The Bloody Massacre, Engraving, Revere

This famous engraving by Paul Revere depicts the Boston Massacre. Paine was the prosecuting attorney in the case. Image Source: Library of Congress.

5 Quick Facts About Robert Treat Paine

  1. Robert Treat Paine was born on March 11, 1731, in Boston, Massachusetts. His parents were Thomas Paine and Eunice Treat.
  2. His father was a minister, and he was expected to follow in the same profession. He studied at the Boston Latin School and Harvard. After he graduated, he worked as a teacher and then went to work as a merchant marine, which took him to the Southern Colonies, Europe, and Britain. When he returned to Massachusetts, he decided to become a lawyer, and eventually served as the associate prosecuting attorney in the Boston Massacre Trials.
  3. In 1779, he played an important role in the passage of the Massachusetts constitution. Paine was a member of the Governor’s Executive Council and a delegate to the state convention that wrote and ratified the constitution.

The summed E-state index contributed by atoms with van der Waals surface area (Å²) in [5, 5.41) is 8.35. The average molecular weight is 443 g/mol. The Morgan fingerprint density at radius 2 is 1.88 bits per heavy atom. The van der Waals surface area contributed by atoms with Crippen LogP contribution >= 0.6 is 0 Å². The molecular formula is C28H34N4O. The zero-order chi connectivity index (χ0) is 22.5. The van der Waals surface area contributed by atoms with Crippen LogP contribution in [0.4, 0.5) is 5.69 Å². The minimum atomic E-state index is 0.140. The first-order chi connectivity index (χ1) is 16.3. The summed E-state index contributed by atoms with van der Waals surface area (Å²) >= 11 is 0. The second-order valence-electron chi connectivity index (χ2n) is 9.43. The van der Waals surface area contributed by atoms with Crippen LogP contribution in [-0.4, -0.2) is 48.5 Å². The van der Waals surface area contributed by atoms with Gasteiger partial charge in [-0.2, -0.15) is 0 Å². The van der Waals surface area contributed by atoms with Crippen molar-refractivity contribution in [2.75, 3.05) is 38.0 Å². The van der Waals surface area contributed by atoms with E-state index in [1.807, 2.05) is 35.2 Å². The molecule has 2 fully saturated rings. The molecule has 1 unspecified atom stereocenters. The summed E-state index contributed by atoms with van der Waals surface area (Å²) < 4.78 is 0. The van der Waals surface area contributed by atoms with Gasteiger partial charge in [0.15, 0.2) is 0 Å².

4. His son, Thomas, legally changed his name, so he would not be associated with Thomas Paine, the author of “Common Sense.” Robert’s son was born in December 1773 and was named after Robert’s father. However, the son felt the name more associated him with Thomas Paine, the author and deist, with whom the son disagreed on religious views. The son had his name legally changed to Robert Treat Paine, just like his father.
  5. Paine died on May 11, 1814, in Boston. He is buried in the Granary Burying Ground.